I painted this picture of my youngest granddaughter from a photo taken and sent by my daughter-in-law. Besides loving the subject, I loved the light on her face. The photo was actually taken in their bathroom without the toys. I adjusted the background and requested a photo of the toys to add to the foreground.
This painting is currently on display at the Link Art Gallery in Paris, IL. I was delighted to find that my painting was chosen as the one used for the promotional cards for the Show. It will be up until July 15, 2022, along with other works by members of the River City Art Association, including two more of mine.
As part of the annual Library Big Read program (by NEA and Arts Midwest) the River City Art Association provided a visual display of works related to the theme of the book. They are on display at the Vigo County Library.
I read the book in January, and chose to represent the passage where Denver describes her birth story to Beloved. There are several aspects I find beautiful about this story, one being that a white woman helped the escaping slave, Sethe, give birth to Denver (on a boat in the middle of the Ohio River), and it was ‘done appropriately and well’. Another inspiring aspect is the description of the blue and silver fern spores in the river, each one containing information for promise of the future.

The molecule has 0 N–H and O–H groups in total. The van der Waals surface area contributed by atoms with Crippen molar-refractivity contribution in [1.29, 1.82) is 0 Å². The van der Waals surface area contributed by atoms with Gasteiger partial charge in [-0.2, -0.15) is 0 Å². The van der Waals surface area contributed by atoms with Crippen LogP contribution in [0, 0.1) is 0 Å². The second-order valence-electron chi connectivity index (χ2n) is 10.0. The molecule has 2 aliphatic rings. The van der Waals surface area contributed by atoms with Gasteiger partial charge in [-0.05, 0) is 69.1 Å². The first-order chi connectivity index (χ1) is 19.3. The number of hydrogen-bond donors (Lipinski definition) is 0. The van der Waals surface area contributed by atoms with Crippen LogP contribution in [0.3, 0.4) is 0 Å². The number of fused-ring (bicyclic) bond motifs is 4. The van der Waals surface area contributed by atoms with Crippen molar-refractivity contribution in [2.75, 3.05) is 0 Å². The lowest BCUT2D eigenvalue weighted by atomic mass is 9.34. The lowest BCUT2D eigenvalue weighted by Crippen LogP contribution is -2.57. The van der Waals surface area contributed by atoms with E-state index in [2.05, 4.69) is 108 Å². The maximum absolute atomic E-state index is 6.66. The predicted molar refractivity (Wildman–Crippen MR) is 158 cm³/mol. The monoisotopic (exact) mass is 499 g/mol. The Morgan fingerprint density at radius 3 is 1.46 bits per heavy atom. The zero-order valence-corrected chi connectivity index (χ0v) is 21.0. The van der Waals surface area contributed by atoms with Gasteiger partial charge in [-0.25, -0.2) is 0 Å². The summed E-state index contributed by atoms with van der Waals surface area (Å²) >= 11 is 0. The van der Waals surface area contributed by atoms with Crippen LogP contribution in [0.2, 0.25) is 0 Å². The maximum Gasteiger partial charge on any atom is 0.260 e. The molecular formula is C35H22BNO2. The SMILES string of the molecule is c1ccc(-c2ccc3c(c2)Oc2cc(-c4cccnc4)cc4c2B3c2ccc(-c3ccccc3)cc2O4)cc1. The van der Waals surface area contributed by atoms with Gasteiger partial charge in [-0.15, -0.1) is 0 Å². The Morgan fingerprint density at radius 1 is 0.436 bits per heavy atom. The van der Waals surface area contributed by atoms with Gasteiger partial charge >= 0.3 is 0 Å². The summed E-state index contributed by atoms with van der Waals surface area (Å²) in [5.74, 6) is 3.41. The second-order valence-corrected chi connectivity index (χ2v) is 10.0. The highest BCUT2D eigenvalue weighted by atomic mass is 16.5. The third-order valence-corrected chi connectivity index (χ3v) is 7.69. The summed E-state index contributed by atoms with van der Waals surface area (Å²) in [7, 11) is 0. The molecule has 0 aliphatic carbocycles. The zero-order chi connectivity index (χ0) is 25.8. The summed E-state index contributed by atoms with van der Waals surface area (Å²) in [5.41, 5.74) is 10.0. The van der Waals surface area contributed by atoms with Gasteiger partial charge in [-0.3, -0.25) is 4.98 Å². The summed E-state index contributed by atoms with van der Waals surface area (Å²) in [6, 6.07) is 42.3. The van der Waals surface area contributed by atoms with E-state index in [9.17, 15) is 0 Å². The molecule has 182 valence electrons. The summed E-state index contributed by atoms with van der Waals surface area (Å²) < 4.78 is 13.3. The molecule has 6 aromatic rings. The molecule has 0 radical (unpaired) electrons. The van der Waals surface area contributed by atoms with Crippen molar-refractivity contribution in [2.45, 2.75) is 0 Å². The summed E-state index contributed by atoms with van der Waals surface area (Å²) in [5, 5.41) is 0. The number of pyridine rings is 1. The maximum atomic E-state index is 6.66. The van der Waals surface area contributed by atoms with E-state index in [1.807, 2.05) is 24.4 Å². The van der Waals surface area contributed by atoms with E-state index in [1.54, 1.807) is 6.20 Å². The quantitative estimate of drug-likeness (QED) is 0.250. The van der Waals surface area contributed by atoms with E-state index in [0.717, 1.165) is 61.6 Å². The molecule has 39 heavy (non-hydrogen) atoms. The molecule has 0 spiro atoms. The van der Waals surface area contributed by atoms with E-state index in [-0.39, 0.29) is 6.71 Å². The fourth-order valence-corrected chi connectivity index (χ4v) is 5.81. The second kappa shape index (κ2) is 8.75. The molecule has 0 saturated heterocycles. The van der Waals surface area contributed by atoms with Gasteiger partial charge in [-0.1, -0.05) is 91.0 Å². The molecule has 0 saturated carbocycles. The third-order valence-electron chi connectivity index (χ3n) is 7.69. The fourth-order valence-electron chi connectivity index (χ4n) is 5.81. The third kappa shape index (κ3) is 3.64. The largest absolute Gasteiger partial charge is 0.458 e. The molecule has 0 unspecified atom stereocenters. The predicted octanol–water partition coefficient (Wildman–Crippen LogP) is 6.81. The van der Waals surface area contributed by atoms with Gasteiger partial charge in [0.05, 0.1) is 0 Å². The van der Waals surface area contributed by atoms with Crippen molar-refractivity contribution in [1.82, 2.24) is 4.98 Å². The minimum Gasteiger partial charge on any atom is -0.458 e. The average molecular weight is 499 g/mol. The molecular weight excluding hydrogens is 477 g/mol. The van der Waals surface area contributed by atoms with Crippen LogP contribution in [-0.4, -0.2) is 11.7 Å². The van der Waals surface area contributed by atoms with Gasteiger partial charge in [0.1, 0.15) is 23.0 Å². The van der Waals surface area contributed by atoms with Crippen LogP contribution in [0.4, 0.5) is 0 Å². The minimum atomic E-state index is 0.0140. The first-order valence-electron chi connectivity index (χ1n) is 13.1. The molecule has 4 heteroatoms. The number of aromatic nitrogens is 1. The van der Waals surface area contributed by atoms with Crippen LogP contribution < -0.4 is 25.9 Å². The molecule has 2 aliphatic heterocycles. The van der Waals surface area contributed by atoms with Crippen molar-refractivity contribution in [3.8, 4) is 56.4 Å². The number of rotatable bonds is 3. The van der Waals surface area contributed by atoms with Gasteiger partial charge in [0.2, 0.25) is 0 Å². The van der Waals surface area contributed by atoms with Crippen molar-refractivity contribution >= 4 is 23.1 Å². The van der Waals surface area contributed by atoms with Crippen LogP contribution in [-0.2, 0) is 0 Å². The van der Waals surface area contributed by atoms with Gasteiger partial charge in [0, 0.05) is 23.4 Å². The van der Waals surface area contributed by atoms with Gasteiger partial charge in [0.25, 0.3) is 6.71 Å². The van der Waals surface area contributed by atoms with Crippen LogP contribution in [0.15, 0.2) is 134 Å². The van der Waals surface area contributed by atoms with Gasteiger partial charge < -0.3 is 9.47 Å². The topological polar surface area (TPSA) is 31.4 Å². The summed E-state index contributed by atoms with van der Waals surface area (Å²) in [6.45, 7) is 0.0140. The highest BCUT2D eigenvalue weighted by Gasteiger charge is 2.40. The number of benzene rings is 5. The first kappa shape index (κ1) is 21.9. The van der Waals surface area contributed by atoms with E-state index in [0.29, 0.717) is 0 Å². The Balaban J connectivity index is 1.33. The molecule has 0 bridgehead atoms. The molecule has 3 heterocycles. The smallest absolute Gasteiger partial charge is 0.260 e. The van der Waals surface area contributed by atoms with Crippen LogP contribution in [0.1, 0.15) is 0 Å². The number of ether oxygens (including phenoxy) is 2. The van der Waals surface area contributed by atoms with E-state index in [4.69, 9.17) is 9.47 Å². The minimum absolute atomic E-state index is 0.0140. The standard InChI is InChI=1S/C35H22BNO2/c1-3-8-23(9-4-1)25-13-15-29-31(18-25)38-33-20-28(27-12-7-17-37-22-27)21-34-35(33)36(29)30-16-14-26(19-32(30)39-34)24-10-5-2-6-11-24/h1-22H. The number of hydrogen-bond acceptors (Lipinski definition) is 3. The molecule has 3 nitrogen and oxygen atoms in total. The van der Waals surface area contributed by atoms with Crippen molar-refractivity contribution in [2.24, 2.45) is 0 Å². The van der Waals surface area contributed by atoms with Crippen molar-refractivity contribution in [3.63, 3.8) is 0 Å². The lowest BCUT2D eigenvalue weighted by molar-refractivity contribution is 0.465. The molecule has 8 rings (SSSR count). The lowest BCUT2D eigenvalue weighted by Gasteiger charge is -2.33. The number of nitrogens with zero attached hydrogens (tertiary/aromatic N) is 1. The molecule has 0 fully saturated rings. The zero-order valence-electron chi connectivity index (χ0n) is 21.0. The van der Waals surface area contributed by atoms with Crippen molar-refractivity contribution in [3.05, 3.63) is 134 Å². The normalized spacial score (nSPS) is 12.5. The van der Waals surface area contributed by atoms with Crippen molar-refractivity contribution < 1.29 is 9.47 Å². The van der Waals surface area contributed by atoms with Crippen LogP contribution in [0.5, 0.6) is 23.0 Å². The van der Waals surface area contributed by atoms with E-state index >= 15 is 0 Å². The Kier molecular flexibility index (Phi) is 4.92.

The display will be up until Friday, April 1, 2022.
One of my major painting goals for 2022 is to paint from life as much as possible.
After my enjoyable sessions at the live portrait group in Pennsylvania, where I simplified the process by using only the Zorn palette (yellow ochre, cadmium red, ivory black and titanium white) plus transparent red oxide, I decided to concentrate on using the Zorn palette for more portrait practice this year.
I returned to photos that I took in Nov 2019, when I asked family members to sit for me for an hour at a time during the week of my birthday and I painted 11 x 14 portrait sketches using water-mixable oils:
Now, in 2022, I’ve repainted from these photographs using a 3-step process:
I decided to apply the lessons I’d learned from the live portrait group to some work at home.
Sadly, I did not have a live model anymore (working on ideas to find some!), but I revisited the time when I did have live models sit for me, during my birthday week of 2019 (one of my birthday wishes).